Bribery works for a lot of children.  When my boy was a preschooler, he would clean his entire room for four chocolate chips.  But there is an even better way to get that coveted photo from a kid who wants nothing to do with being in front of a camera. 

The magic words are…

(I hate to say “wait for it” but how else to emphasize the anticipation of it all!?!?!) 

Wait for it...

The magic words are: "AS SOON AS"!
Pretend you are ten years old and you hear the following offer, stated three different ways.  Take at least a moment between each one to see how it pretend makes you pretend to feel.

A) If you don’t finish the dishes, we’re not going to see Frozen!

B) If you do the dishes, we’ll go see Frozen!

C) As soon as you finish up the dishes, we can go see Frozen!

Neither you nor your parents are going to have a great time with A, whether or not the dishes get done.  The atmosphere is already one of threats and not so conducive to having fun.

B is better and is fine if it works, but notice that the word “if” gives the child an out.  It puts the ten year old in charge and gives a choice about whether or not the dishes get done.

In my mind, the best is “AS SOON AS”!

“As soon as” combined with a touch of humor and playfulness can work wonders.  In scenario C, it doesn’t matter if the dishes get done or not.  The responsibility was still with the child, and the child has no one to blame but him or herself if the dishes don’t get done.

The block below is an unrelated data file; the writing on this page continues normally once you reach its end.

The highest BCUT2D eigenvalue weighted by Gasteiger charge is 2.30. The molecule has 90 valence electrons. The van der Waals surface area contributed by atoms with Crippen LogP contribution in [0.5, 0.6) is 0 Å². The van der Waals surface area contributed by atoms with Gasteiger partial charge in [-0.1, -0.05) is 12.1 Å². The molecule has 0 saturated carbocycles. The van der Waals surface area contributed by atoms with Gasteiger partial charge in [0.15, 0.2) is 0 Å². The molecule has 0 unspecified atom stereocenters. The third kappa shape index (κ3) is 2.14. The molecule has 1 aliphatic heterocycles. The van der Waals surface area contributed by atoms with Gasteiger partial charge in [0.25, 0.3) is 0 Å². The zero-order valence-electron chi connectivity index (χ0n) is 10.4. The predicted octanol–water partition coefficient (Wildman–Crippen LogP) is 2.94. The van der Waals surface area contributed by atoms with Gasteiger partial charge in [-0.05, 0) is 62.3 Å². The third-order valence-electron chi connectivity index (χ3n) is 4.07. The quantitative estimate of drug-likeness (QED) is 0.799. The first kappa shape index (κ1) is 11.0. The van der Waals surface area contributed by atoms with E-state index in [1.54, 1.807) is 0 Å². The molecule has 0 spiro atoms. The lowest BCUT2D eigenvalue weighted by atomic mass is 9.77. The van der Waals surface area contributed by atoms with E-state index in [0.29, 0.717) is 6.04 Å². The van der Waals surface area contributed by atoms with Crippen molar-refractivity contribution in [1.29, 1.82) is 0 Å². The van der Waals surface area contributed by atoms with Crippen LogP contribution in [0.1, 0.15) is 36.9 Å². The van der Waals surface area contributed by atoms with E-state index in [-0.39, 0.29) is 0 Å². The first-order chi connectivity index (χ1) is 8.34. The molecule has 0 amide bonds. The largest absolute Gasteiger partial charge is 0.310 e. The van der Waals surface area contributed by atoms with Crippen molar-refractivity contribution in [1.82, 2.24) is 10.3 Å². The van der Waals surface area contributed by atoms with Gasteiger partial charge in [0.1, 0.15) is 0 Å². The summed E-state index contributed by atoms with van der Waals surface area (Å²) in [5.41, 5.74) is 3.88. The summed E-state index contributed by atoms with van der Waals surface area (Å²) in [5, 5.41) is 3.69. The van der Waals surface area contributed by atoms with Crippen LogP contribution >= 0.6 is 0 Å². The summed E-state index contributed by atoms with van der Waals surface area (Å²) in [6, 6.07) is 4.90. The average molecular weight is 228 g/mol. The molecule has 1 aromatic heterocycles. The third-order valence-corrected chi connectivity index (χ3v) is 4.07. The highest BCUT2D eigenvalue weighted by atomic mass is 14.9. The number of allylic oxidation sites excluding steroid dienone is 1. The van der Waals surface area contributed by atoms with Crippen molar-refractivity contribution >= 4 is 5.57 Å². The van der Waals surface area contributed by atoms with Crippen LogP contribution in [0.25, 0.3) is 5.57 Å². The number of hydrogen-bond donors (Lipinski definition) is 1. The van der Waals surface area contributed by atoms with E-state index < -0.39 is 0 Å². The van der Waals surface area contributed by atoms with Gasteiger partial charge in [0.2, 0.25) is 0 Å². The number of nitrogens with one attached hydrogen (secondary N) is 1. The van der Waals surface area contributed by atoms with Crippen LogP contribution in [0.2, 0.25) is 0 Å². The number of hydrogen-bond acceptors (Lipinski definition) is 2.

Scenario C leaves the parent with options that aren’t really available in A or B.  If it’s getting close to movie time and the child has been working diligently, the parent might say, “I think you can finish up on time to see the movie!  Let me give you a hand!”

But if the child has been balking or lollygagging, the parent might say something along the lines of   “Oh well.  We can see Frozen tomorrow night no big deal.  Maybe we’ll still have time for a game of yahtzee before bed if you hurry.” (No skin off mom or dad’s back either way).

The key to this strategy is the true belief that “It’s my way way or the highway” that just isn’t present in option B.  Option B has that element of pleading that gives the child the clear indication that mom or dad really isn’t in charge.  The “in charge” feeling is more present in option A, but not in that “feel good way” that produces a good photograph.

The above pictured boy does his best to avoid babies at all costs.

More in the"Tips for Improving Your Photography" Series that might ACTUALLY help your photography: